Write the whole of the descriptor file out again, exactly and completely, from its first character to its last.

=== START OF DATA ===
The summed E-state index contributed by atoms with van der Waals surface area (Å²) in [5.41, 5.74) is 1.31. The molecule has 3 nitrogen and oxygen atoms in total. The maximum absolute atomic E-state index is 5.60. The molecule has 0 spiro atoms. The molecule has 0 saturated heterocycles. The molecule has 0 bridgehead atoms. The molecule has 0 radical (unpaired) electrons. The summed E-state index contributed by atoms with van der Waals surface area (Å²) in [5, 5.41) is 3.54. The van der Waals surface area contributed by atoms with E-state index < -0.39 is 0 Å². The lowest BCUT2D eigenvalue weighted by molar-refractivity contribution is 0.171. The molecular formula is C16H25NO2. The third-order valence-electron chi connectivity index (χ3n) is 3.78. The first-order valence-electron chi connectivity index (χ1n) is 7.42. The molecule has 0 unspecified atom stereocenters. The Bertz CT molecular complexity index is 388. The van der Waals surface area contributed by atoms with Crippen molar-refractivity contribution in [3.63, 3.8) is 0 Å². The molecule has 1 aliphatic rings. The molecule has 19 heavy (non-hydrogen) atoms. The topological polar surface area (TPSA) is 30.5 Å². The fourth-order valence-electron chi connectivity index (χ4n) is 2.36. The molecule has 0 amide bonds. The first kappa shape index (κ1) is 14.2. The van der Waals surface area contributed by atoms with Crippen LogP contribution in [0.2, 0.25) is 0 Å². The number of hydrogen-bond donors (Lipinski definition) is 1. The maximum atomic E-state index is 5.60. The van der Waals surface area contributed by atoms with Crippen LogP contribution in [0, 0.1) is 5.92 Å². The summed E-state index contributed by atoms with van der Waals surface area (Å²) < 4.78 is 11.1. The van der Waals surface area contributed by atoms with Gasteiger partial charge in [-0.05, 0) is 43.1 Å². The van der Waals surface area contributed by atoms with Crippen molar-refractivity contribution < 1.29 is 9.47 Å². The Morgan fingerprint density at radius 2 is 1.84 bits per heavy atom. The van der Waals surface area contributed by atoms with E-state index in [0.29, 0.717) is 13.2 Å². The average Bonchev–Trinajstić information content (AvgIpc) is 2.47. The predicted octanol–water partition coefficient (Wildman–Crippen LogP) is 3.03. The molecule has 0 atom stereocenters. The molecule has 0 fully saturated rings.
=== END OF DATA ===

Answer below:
The summed E-state index contributed by atoms with van der Waals surface area (Å²) in [5.41, 5.74) is 1.31. The molecule has 3 nitrogen and oxygen atoms in total. The maximum absolute atomic E-state index is 5.60. The molecule has 0 spiro atoms. The molecule has 0 saturated heterocycles. The molecule has 0 bridgehead atoms. The molecule has 0 radical (unpaired) electrons. The summed E-state index contributed by atoms with van der Waals surface area (Å²) in [5, 5.41) is 3.54. The van der Waals surface area contributed by atoms with E-state index < -0.39 is 0 Å². The lowest BCUT2D eigenvalue weighted by molar-refractivity contribution is 0.171. The molecular formula is C16H25NO2. The third-order valence-electron chi connectivity index (χ3n) is 3.78. The first-order valence-electron chi connectivity index (χ1n) is 7.42. The molecule has 0 unspecified atom stereocenters. The Bertz CT molecular complexity index is 388. The van der Waals surface area contributed by atoms with Crippen molar-refractivity contribution in [3.63, 3.8) is 0 Å². The molecule has 1 aliphatic rings. The molecule has 19 heavy (non-hydrogen) atoms. The topological polar surface area (TPSA) is 30.5 Å². The fourth-order valence-electron chi connectivity index (χ4n) is 2.36. The molecule has 0 amide bonds. The first kappa shape index (κ1) is 14.2. The van der Waals surface area contributed by atoms with Crippen LogP contribution in [0.2, 0.25) is 0 Å². The number of hydrogen-bond donors (Lipinski definition) is 1. The maximum atomic E-state index is 5.60. The van der Waals surface area contributed by atoms with Crippen LogP contribution in [0, 0.1) is 5.92 Å². The summed E-state index contributed by atoms with van der Waals surface area (Å²) < 4.78 is 11.1. The van der Waals surface area contributed by atoms with Gasteiger partial charge in [-0.05, 0) is 43.1 Å². The van der Waals surface area contributed by atoms with Crippen molar-refractivity contribution < 1.29 is 9.47 Å². The Morgan fingerprint density at radius 2 is 1.84 bits per heavy atom. The van der Waals surface area contributed by atoms with E-state index in [0.29, 0.717) is 13.2 Å². The average Bonchev–Trinajstić information content (AvgIpc) is 2.47. The predicted octanol–water partition coefficient (Wildman–Crippen LogP) is 3.03. The molecule has 0 atom stereocenters. The molecule has 0 fully saturated rings.